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Bungling king clues in to revolt roar

Kathmandu, Sept. 9: After dismissing the democratically elected government of Sher Bahadur Deuba on October 4, 2002, on the ground of incompetence, King Gyanendra himself has not measured up to the task of ruling Nepal. He has neither managed to provide good governance nor brokered peace with the seven-year-old Maoist insurgency.

The two governments appointed by King Gyanendra and headed by monarchist front-men of the panchayat era of controlled democracy have proved to be weak and incompetent. The government of Lokendra Bahadur Chand had to resign under pressure from the king on May 30, 2003, after eight months in power.

The Chand government tried to negotiate with the Maoists but it was clear that no deal could be struck between the two sides that was not underwritten by the mainstream political parties. The Chand government had to be dismissed when it agreed to the Maoist demand of limiting the movement of the Royal Nepal Army to a 5 km radius of their camps.

The king then indicated that he was ready to form an all-party government. However, desirous of continuing his control over the government, he once again chose a palace loyalist acceptable to India, Surya Bahadur Thapa, as the new Prime Minister. Like Chand, Thapa also came from the Rashtriya Prajatantra Party, a party fronting for the monarchy. He had served as Prime Minister three times during the panchayat era (1963-64; 1965-69; 1979-83) and once after democracy was reinstated in Nepal (1997-98).

He, too, has been unable either to get the support of the political parties or move the peace process with the Maoists forward. There is every indication that the days of the Thapa government are also numbered.

Although the Nepalese political parties are normally fractious, five of them — including the two largest parties in the dissolved Parliament, the Communist Party of Nepal (United Marxist Leninist) or UML and the Nepali Congress — have come together. For the past six months, they have led a countrywide movement to protest the trampling of democracy by King Gyanendra. This was also the only way they could keep their party structures at local levels intact in view of the double onslaught from the Maoists and the palace.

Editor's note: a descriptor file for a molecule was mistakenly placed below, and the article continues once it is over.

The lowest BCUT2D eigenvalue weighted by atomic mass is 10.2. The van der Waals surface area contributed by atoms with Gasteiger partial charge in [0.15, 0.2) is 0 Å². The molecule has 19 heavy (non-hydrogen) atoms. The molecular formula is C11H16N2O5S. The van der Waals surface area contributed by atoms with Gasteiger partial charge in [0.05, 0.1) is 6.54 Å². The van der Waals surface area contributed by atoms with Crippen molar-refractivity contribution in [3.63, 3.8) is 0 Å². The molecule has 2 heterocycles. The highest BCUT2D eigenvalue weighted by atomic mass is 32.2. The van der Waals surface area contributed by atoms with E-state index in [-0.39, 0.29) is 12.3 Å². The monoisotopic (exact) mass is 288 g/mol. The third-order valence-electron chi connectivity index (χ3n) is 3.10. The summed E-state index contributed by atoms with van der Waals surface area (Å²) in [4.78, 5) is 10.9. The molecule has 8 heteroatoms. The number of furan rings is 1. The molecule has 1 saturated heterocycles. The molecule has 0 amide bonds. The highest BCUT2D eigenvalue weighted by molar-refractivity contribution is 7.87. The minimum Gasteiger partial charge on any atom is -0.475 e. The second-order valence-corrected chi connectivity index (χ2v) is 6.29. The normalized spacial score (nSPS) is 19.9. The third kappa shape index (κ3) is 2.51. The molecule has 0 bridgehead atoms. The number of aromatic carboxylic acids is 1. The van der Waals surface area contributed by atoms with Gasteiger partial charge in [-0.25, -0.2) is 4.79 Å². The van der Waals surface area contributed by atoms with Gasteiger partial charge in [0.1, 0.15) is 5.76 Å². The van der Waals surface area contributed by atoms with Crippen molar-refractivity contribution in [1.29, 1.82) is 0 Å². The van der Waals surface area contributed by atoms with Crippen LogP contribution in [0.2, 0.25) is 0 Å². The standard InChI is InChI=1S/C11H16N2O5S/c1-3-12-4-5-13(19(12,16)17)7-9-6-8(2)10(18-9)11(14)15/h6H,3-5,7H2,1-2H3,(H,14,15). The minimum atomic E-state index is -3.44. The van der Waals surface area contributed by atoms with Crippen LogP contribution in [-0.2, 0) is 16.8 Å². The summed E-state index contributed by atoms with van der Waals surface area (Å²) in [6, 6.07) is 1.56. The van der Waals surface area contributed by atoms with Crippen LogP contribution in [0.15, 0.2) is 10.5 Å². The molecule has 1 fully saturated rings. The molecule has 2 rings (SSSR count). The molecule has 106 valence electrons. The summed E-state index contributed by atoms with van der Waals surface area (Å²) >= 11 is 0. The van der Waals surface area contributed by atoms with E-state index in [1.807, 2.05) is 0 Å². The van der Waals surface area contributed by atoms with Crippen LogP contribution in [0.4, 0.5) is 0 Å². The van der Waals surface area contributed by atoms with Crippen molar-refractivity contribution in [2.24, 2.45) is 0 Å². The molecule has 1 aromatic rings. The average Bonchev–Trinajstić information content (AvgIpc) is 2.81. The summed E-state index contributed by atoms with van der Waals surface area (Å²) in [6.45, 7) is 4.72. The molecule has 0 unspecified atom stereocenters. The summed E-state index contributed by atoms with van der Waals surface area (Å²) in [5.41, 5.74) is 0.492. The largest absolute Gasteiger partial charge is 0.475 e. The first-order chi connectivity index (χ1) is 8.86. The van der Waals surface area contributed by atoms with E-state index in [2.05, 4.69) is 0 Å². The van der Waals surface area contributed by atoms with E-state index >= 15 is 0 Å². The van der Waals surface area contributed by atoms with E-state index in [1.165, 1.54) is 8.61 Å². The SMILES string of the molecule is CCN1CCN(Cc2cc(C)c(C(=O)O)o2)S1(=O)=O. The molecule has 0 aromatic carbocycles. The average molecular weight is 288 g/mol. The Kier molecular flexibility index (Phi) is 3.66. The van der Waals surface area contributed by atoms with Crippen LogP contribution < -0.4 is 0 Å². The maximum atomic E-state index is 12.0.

On September 4, they had planned to lay siege to King Gyanendra’s palace in Kathmandu in a bid to pressure him to restore democracy. The king himself was away in London for a medical check-up.

Barely three days before the mass agitation was to take place, the ambassadors of the US, UK and India sought to defuse the crisis. They went to meet the president of the Nepali Congress, Girija Prasad Koirala. It is septuagenarian Koirala who has virtually galvanised the Nepali countryside through hundreds of mass meetings against the undemocratic rule of King Gyanendra. In the process, he has also managed to rehabilitate himself and his party, the Nepali Congress, discredited for its misrule for the better part of the last 12 years of democracy.

The message of the foreign envoys, according to Nepali Congress sources, was the same: If Koirala and the five-party coalition brought thousands of people to Kathmandu, they would consider it an irresponsible political act on their part. The diplomats told Koirala that there was every danger of the Maoists taking over the movement and that if the agitating political parties could not convince the security agencies and Prime Minister Thapa that the movement would be entirely non-violent, they should call it off.

Koirala was advised that the alliance should make a conciliatory gesture towards the king so that the political space could be opened up.

The American and British ambassadors assured him that they in turn would impress upon the king the necessity of reviving parliament for a short while so that an all-party government could be formed. This government could then restart the peace process with the Maoists.

The Indian ambassador met Koirala separately on September 1, a day after he had met the US and British envoys. The Indian message was also the same except that New Delhi, according to sources, did not want the movement for reinstating democracy to be called off completely. India instead wanted the parties to ensure that the movement remained peaceful and remained within their control. This was in keeping with the Indian position of supporting constitutional monarchy and multi-party democracy in Nepal.

As a consequence, the five-party alliance decided on September 2 to change the agitation from being Kathmandu-centred to a decentralised one with party activists courting arrests in the districts. A programme of courting arrest daily in the capital was also chalked out.

Through international intervention then, a confrontation between the people and the king was averted.

Although the agitation launched by the political parties is continuing all over Nepal, there is a sense of euphoria in the political circles in Kathmandu. The expectation is that on his return from London on September 10, King Gyanendra may initiate the formation of an all-party government.

The immediate reason for the euphoria is the return from London of Prabhakar Shamsher Rana, King Gyanendra’s former business partner.

Rumours are rife that the king has indicated to Rana that he wants to reconcile his differences with the political parties. This is what necessity would dictate. But it remains to be seen whether an ambitious but bungling king can get himself to follow the logical path. This would not only be a step towards peace but would also help ensure the longevity of the Shah dynasty that has ruled the Himalayan kingdom for 260 years.

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